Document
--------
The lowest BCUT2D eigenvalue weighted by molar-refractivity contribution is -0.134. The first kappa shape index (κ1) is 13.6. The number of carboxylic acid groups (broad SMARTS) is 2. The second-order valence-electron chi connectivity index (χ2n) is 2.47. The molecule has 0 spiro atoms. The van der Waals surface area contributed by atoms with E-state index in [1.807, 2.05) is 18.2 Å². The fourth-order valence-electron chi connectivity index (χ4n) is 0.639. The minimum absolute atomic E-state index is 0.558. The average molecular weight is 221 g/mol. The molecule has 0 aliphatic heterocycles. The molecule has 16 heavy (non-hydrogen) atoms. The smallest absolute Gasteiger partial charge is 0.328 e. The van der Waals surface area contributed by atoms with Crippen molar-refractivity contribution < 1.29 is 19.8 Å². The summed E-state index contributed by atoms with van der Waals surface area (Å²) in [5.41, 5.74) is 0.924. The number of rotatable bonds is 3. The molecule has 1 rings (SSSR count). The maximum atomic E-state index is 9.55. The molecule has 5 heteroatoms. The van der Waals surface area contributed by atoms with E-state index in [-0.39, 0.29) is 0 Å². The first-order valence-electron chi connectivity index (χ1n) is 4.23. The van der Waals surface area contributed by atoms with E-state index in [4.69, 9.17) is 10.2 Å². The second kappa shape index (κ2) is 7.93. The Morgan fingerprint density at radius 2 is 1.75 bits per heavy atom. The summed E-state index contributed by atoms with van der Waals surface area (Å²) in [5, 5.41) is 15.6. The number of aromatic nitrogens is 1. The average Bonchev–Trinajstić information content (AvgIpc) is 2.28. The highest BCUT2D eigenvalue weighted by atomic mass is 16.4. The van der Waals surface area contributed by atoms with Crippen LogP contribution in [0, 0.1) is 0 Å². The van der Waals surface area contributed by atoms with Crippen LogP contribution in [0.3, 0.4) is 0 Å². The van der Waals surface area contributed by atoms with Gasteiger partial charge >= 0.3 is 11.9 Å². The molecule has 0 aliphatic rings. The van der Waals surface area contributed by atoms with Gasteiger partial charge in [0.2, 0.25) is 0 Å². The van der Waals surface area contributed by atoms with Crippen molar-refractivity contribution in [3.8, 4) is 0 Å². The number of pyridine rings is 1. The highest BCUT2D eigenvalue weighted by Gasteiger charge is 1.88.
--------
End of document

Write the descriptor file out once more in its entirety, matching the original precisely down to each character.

The lowest BCUT2D eigenvalue weighted by molar-refractivity contribution is -0.134. The first kappa shape index (κ1) is 13.6. The number of carboxylic acid groups (broad SMARTS) is 2. The second-order valence-electron chi connectivity index (χ2n) is 2.47. The molecule has 0 spiro atoms. The van der Waals surface area contributed by atoms with E-state index in [1.807, 2.05) is 18.2 Å². The fourth-order valence-electron chi connectivity index (χ4n) is 0.639. The minimum absolute atomic E-state index is 0.558. The average molecular weight is 221 g/mol. The molecule has 0 aliphatic heterocycles. The molecule has 16 heavy (non-hydrogen) atoms. The smallest absolute Gasteiger partial charge is 0.328 e. The van der Waals surface area contributed by atoms with Crippen molar-refractivity contribution < 1.29 is 19.8 Å². The summed E-state index contributed by atoms with van der Waals surface area (Å²) in [5.41, 5.74) is 0.924. The number of rotatable bonds is 3. The molecule has 1 rings (SSSR count). The maximum atomic E-state index is 9.55. The molecule has 5 heteroatoms. The van der Waals surface area contributed by atoms with E-state index in [-0.39, 0.29) is 0 Å². The first-order valence-electron chi connectivity index (χ1n) is 4.23. The van der Waals surface area contributed by atoms with E-state index in [4.69, 9.17) is 10.2 Å². The second kappa shape index (κ2) is 7.93. The Morgan fingerprint density at radius 2 is 1.75 bits per heavy atom. The summed E-state index contributed by atoms with van der Waals surface area (Å²) in [5, 5.41) is 15.6. The number of aromatic nitrogens is 1. The average Bonchev–Trinajstić information content (AvgIpc) is 2.28. The highest BCUT2D eigenvalue weighted by atomic mass is 16.4. The van der Waals surface area contributed by atoms with Crippen LogP contribution in [0, 0.1) is 0 Å². The van der Waals surface area contributed by atoms with Crippen LogP contribution in [0.3, 0.4) is 0 Å². The van der Waals surface area contributed by atoms with Gasteiger partial charge >= 0.3 is 11.9 Å². The molecule has 0 aliphatic rings. The van der Waals surface area contributed by atoms with Gasteiger partial charge in [0.2, 0.25) is 0 Å². The van der Waals surface area contributed by atoms with Crippen molar-refractivity contribution in [3.8, 4) is 0 Å². The number of pyridine rings is 1. The highest BCUT2D eigenvalue weighted by Gasteiger charge is 1.88.